Thirdly, and lastly, commerce and manufactures gradually introduced order and good government, and with them the liberty and security of individuals, among the inhabitants of the country, who had before lived almost in a continual state of war with their neighbours, and of servile dependency upon their superiors. This, though it has been the least observed, is by far the most important of all their effects. Mr Hume is the only writer who, so far as I know, has hitherto taken notice of it.
In a country which has neither foreign commerce nor any of the finer manufactures, a great proprietor, having nothing for which he can exchange the greater part of the produce of his lands which is over and above the maintenance of the cultivators, consumes the whole in rustic hospitality at home. If this surplus produce is sufficient to maintain a hundred or a thousand men, he can make use of it in no other way than by maintaining a hundred or a thousand men. He is at all times, therefore, sur rounded with a multitude of retainers and dependents, who, having no equivalent to give in return for their maintenance, but being fed entirely by his bounty, must obey him, for the same reason that soldiers must obey the prince who pays them. Before the extension of commerce and manufactures in Europe, the hospitality of the rich and the great, from the sovereign down to the smallest baron, exceeded every thing which, in the present times, we can easily form a notion of. Westminster-hall was the the dining room of William Rufus, and might frequently, perhaps, not be too large for his company. It was reckoned a piece of magnificence in Thomas Becket, that he strewed the floor of his hall with clean hay or rushes in the season, in order that the knights and squires, who could not get seats, might not spoil their fine clothes when they sat down on the floor to eat their dinner. The great earl of Warwick is said to have entertained every day, at his different manors, 30,000 people ; and though the number here may have been exaggerated, it must however, have been very great to admit of such exaggeration. A hospitality nearly of the same kind was exercised not many years ago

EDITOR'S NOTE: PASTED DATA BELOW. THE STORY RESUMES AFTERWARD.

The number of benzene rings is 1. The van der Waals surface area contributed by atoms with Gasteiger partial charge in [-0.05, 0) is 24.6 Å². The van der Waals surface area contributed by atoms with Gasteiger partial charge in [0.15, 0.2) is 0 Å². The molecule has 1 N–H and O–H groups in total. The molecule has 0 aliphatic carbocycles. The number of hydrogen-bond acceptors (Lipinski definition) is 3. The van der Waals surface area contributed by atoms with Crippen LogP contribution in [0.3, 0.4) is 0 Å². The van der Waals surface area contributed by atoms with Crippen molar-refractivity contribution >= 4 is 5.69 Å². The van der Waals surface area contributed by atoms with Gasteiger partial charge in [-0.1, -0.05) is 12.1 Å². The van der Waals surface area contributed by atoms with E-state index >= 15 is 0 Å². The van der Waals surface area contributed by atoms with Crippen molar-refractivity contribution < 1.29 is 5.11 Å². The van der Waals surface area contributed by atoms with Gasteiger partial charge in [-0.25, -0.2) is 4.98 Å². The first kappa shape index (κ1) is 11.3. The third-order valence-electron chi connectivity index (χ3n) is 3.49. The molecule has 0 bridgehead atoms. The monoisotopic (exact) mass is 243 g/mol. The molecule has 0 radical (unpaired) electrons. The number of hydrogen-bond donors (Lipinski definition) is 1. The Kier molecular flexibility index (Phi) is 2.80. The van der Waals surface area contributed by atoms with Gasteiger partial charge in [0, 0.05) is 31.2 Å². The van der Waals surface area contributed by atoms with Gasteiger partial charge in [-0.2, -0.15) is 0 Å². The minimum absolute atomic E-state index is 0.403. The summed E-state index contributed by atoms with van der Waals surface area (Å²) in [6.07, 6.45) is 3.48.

parts of the Highlands of Scotland. It seems to be common in all nations to whom commerce and manufactures are little known. I have seen, says Doctor Pocock, an Arabian chief dine in the streets of a town where he had come to sell his cattle, and invite all passengers, even common beggars, to sit down with him, and partake of his banquet.
The occupiers of land were in every respect as dependent upon the great proprietor as his retain
Even such of them as were not in a state of villanage, were tenants at will, who paid a rent in no respect equivalent to the subsistence which the land afforded them. A crown, half a crown, a sheep, a lamb, was some years ago, in the Highlands of Scotland, a common rent for lands which maintained a family. In some places it is so at this day; nor will money at present purchase a greater quanity of commodities there than in other places. In a country where the surplus produce of a large estate must be consumed upon the estate itself, it will frequently be more convenient for the proprietor, that part of it be consumed at a distance from his own house, provided they who consume it are as dependent upon him as either his retainers or his menial servants. He is thereby saved from the embarrassment of either too large a company, or too large a family. A tenant at will, who possesses land sufficient to maintain his family for little more than a quit-rent, is as dependent upon the proprietor as any servant or retainer whatever, and must obey him with as little reserve. Such a proprietor, as he feeds his servants and retainers at his own house, so he feeds his tenants at their houses. The subsistence of both is derived from his bounty, and its continuance depends upon his good pleasure.